Linking Sediment Dynamics, Riparian Vegetation and Aquatic Ecology in the Ovens River - M/BUS/79
MDFRC Client Report
17 pages. Part 2 of 2 part report + executive summary: (see Executive Summary: Linking Sediment Dynamics, Riparian Vegetation and Aquatic Ecology in the Ovens River) and (Part 1: Regional patterns of riparian vegetation, erosion and sediment transport in the Ovens River basin).
The Ovens is one of the last remaining unregulated rivers in Victoria, with an active floodplain and healthy native fish community. It is also an important source of water for major regional towns and agriculture. River Health Assessments have revealed depauperate macroinvertebrate fauna and there is also anecdotal information that submerged macrophytes have been lost from the lower section and that gravel bars are not as common as they once were. One explanation for these changes is increased sediment inputs associated with changes in land management and riparian clearing. All streams are expected to carry some suspended solids under natural conditions but anthropogenic disturbance has influenced the loads and frequency of high suspended solid events (Ryan 1991). These solids may be organic; for example, riparian litter, detritus, plankton and algae or inorganic; for example, aggregates and sands. The nature and load of these solids may be highly variable, depending on rainfall in the catchment, percolation and run off and tributary flows as well as seasonal inputs of litter and algal primary production. Entrained sediment has two major effects on a stream, firstly, high turbidity affects water quality and secondly, siltation affects the structural composition of stream bed by filling interstitial spaces. Both of these processes can impact on the type and abundance of invertebrates either directly though habitat modification of indirectly through effects on primary production. Increased turbidity due to suspended sediment reduces light penetration and hence the productivity of algae and submerged aquatic plants.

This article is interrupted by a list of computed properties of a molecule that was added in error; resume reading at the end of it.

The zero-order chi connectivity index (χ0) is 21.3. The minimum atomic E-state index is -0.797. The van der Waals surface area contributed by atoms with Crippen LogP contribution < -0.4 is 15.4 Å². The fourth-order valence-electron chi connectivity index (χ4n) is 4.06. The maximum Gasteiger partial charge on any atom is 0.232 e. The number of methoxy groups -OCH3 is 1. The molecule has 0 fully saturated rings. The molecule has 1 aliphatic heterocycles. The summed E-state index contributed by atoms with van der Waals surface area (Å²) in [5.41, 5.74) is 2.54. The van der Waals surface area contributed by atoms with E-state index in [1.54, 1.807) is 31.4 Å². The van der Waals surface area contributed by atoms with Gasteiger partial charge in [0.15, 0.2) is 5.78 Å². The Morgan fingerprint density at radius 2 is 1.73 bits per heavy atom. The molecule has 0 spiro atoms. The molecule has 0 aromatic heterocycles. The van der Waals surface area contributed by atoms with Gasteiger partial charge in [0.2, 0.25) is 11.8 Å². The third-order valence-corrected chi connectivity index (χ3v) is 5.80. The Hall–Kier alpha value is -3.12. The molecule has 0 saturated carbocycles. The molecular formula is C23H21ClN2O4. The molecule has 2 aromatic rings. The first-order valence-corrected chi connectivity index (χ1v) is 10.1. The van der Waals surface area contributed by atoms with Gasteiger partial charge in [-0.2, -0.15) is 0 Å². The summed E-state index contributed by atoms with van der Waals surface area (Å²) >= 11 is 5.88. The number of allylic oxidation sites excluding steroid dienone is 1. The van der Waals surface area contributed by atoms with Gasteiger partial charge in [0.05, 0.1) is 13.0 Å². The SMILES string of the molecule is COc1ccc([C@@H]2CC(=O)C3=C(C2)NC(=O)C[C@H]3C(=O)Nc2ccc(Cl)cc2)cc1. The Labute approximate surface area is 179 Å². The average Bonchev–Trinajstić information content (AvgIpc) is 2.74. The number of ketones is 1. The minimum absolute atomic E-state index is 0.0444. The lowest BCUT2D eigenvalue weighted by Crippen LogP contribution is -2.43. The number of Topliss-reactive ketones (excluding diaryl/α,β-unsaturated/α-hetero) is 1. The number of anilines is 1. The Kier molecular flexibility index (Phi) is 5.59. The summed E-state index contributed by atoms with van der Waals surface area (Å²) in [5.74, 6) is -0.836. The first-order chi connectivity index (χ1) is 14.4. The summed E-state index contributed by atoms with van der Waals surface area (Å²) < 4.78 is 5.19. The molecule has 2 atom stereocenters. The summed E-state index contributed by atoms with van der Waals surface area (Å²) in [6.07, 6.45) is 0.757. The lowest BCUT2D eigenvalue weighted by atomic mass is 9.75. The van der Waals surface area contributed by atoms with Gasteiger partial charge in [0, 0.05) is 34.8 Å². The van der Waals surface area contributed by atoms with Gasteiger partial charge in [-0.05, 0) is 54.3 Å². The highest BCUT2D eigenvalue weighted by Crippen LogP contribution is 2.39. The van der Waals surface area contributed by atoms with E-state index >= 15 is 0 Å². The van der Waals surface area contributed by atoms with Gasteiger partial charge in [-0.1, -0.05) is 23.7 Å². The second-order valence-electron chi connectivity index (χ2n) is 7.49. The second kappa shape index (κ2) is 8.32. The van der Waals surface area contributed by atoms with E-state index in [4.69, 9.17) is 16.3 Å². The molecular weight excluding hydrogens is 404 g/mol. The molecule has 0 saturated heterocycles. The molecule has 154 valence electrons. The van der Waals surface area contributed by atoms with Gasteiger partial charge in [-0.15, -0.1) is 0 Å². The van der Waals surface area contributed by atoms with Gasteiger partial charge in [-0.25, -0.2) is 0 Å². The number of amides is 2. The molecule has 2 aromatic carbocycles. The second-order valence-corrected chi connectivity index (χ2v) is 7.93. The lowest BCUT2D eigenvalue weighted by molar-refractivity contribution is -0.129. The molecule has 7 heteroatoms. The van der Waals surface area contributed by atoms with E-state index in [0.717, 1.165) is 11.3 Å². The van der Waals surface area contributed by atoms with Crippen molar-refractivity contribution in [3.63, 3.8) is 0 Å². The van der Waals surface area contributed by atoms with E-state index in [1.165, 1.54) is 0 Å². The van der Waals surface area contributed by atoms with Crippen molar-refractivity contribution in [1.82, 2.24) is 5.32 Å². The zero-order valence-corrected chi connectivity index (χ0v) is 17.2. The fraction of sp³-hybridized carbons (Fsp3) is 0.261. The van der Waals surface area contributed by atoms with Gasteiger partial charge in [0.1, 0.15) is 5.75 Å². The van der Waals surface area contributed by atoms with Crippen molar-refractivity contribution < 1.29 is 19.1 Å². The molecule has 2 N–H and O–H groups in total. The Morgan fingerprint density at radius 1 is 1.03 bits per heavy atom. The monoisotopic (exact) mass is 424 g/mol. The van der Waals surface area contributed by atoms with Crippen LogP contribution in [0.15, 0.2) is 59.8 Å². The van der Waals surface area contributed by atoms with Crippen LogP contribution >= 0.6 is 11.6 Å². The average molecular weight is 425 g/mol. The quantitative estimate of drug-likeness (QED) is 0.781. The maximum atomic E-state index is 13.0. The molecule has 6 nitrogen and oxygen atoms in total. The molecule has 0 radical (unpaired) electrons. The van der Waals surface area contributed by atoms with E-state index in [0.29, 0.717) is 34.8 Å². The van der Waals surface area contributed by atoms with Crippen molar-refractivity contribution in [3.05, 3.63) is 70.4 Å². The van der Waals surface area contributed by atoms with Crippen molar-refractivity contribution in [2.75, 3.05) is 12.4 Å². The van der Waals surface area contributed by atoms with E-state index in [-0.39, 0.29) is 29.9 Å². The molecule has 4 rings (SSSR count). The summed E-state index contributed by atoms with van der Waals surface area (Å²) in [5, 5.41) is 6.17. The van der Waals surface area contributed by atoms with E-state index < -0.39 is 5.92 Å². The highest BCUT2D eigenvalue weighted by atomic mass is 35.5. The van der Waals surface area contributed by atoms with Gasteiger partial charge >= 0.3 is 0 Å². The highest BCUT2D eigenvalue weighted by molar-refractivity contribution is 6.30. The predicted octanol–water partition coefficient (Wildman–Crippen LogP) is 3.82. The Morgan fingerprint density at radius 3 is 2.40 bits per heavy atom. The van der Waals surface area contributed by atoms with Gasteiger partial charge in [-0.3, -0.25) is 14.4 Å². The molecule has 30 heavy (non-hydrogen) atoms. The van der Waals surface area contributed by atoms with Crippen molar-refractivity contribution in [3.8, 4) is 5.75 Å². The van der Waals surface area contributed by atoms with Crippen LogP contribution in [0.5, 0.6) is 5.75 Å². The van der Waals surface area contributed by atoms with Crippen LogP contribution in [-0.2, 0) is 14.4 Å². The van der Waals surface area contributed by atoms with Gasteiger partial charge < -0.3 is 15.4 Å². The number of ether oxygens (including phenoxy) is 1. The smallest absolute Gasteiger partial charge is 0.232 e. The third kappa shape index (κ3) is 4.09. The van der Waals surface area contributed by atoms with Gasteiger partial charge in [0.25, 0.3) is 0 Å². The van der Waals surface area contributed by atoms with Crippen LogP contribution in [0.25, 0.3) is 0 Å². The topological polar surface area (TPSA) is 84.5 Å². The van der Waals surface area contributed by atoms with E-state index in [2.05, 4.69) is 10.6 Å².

Shading due to turbidity is known to reduce the biomass of attached algae (Cook 1999) the density of macroinvertebrates (Cook 1999, Bennisson et al 1989) and productivity of aquatic plants if light is limiting (Ryan 1991). In- stream sediment characteristics are generally correlated with stream gradient (Hawkins et al 1982). Upper (high gradient) stream reaches tend to be characterised by boulders and cobble (Hawkins et al 1982) and as the gradient decreases size of the bed sediment particles decreases with greater proportions of gravel, sand and silt. Increased sediment inputs can significantly alter the sediment composition at a site through infilling of interstitial spaces or blanketing existing substrates. The movement of sand and silt is of major concern in the Ovens River, these smaller particles transported primarily during high flow events are suspected to be responsible for the loss of aquatic macrophytes in the downstream reaches in the past 20 years where gravel beds have been almost buried by sand (J. Hawking pers. com.). The objectives of the study were to characterise water quality and measure sedimentation in streams with high and low suspended concentrations identified by SEDNET analysis and to determine the impacts of sedimentation on water quality and macroinvertebrate diversity.
MDFRC funding agency: North East Catchment Management Authority (River Health Research Project – Ovens Sediment)
MDFRC client: North East Catchment Management Authority